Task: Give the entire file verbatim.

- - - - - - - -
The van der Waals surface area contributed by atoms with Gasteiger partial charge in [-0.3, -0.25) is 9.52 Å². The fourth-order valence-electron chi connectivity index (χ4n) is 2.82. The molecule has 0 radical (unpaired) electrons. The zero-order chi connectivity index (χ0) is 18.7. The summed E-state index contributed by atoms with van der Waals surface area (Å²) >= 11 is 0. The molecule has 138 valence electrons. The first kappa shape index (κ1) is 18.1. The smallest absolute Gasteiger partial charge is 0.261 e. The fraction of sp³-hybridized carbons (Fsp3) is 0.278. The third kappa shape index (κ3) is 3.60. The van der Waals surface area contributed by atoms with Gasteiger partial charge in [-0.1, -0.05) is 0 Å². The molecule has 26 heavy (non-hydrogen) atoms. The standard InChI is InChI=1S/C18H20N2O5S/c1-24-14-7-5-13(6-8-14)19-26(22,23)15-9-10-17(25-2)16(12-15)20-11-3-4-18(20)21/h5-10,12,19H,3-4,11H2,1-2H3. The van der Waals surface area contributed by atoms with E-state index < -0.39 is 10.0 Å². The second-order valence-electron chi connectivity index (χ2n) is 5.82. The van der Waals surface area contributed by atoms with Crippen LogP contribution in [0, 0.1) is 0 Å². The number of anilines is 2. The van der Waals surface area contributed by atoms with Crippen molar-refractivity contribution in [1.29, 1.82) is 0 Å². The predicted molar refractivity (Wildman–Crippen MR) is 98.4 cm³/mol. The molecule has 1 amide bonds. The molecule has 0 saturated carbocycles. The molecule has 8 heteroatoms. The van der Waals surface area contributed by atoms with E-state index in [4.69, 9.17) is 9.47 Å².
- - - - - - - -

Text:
The van der Waals surface area contributed by atoms with Gasteiger partial charge in [-0.3, -0.25) is 9.52 Å². The fourth-order valence-electron chi connectivity index (χ4n) is 2.82. The molecule has 0 radical (unpaired) electrons. The zero-order chi connectivity index (χ0) is 18.7. The summed E-state index contributed by atoms with van der Waals surface area (Å²) >= 11 is 0. The molecule has 138 valence electrons. The first kappa shape index (κ1) is 18.1. The smallest absolute Gasteiger partial charge is 0.261 e. The fraction of sp³-hybridized carbons (Fsp3) is 0.278. The third kappa shape index (κ3) is 3.60. The van der Waals surface area contributed by atoms with Gasteiger partial charge in [-0.1, -0.05) is 0 Å². The molecule has 26 heavy (non-hydrogen) atoms. The standard InChI is InChI=1S/C18H20N2O5S/c1-24-14-7-5-13(6-8-14)19-26(22,23)15-9-10-17(25-2)16(12-15)20-11-3-4-18(20)21/h5-10,12,19H,3-4,11H2,1-2H3. The van der Waals surface area contributed by atoms with E-state index < -0.39 is 10.0 Å². The second-order valence-electron chi connectivity index (χ2n) is 5.82. The van der Waals surface area contributed by atoms with Crippen LogP contribution in [0, 0.1) is 0 Å². The number of anilines is 2. The van der Waals surface area contributed by atoms with Crippen molar-refractivity contribution in [1.29, 1.82) is 0 Å². The predicted molar refractivity (Wildman–Crippen MR) is 98.4 cm³/mol. The molecule has 1 amide bonds. The molecule has 0 saturated carbocycles. The molecule has 8 heteroatoms. The van der Waals surface area contributed by atoms with E-state index in [4.69, 9.17) is 9.47 Å².